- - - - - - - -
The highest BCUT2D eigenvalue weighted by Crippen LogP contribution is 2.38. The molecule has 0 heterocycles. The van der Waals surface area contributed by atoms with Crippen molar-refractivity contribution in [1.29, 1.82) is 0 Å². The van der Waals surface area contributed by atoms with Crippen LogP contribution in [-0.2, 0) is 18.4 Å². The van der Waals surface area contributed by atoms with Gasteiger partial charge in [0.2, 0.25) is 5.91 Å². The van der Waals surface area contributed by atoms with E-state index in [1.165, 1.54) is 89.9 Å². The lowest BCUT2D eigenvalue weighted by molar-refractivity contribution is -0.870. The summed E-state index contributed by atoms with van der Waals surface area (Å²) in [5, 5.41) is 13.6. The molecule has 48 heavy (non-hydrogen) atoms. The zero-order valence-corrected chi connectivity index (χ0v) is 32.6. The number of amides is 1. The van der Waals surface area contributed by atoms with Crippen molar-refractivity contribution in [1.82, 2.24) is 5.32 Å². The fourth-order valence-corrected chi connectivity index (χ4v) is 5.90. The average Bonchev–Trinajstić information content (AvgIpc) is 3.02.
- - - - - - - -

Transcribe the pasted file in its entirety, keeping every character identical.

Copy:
The highest BCUT2D eigenvalue weighted by Crippen LogP contribution is 2.38. The molecule has 0 heterocycles. The van der Waals surface area contributed by atoms with Crippen molar-refractivity contribution in [1.29, 1.82) is 0 Å². The van der Waals surface area contributed by atoms with Crippen LogP contribution in [-0.2, 0) is 18.4 Å². The van der Waals surface area contributed by atoms with Gasteiger partial charge in [0.2, 0.25) is 5.91 Å². The van der Waals surface area contributed by atoms with E-state index in [1.165, 1.54) is 89.9 Å². The lowest BCUT2D eigenvalue weighted by molar-refractivity contribution is -0.870. The summed E-state index contributed by atoms with van der Waals surface area (Å²) in [5, 5.41) is 13.6. The molecule has 48 heavy (non-hydrogen) atoms. The zero-order valence-corrected chi connectivity index (χ0v) is 32.6. The number of amides is 1. The van der Waals surface area contributed by atoms with Crippen molar-refractivity contribution in [1.82, 2.24) is 5.32 Å². The fourth-order valence-corrected chi connectivity index (χ4v) is 5.90. The average Bonchev–Trinajstić information content (AvgIpc) is 3.02.